June 21, 2024
Gene Regulation

Unraveling the Complex Connection Between Genetic Risk and Brain Changes in Autism: A Groundbreaking Study by UCLA Health

A recent study spearheaded by UCLA Health has shed new light on the intricate biological mechanisms underlying autism, marking the first link between an individual’s genetic predisposition to the disorder and observable cellular and genetic activity across various layers of the brain.

The study, entitled “Molecular cascades and cell type–specific signatures in ASD revealed by single-cell genomics,” is part of the second batch of research from the National Institutes of Health (NIH) consortium, PsychENCODE. Launched in 2015, the initiative, led by UCLA neurogeneticist Dr. Daniel Geschwind, aims to create comprehensive maps of Gene Regulation  across different regions of the brain and various stages of brain development.

The consortium’s objective is to bridge the gap between genetic risk studies for various psychiatric disorders and the potential causal mechanisms at the molecular level. According to Geschwind, these studies, both individually and collectively, represent an unparalleled resource for understanding the connection between disease risk and genetic mechanisms in the brain.

Geschwind’s research on autism, one of nine studies published in the May 24 issue of Science, builds upon decades of work by his team, which has identified genes that increase the likelihood of autism spectrum disorder (ASD) and defined the convergent molecular changes observed in the brains of individuals with ASD. However, the driving factors behind these molecular changes and their relationship to genetic susceptibility at the cellular and circuit level remain elusive.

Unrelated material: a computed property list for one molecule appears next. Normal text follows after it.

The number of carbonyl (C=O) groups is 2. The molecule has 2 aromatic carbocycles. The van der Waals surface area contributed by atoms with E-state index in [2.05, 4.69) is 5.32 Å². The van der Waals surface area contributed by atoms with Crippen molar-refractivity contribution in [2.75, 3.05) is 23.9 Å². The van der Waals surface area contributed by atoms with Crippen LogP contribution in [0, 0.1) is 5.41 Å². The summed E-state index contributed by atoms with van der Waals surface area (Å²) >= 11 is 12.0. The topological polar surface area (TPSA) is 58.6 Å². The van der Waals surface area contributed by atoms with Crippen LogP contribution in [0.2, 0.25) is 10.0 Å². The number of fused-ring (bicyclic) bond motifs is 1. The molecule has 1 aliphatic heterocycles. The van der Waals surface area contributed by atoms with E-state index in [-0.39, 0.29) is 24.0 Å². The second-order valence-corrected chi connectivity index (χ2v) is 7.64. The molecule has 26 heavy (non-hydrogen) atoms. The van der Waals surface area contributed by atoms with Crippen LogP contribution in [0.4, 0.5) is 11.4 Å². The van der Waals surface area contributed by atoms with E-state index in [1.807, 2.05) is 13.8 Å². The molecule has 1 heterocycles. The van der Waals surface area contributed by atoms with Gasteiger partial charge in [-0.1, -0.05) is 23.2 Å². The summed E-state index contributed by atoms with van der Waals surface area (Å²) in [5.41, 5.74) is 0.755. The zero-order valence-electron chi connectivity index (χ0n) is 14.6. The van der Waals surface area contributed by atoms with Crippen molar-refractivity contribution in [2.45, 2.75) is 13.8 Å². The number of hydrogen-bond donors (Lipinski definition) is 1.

Traditional gene profiling for ASD has been limited to using bulk tissue from autistic individuals’ brains after death. These tissue studies, while valuable, cannot provide the detailed information required, such as differences in brain layer, circuit level, and cell type-specific pathways associated with autism, as well as mechanisms for gene regulation.

To overcome these limitations, Geschwind employed advances in single-cell assays, a technique that allows researchers to extract and identify the genetic information in the nuclei of individual cells. This technique enables scientists to traverse the brain’s intricate web of diverse cell types, providing unprecedented insights into the complex interplay between genetics and autism.

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1. Source: Coherent Market Insights, Public sources, Desk research
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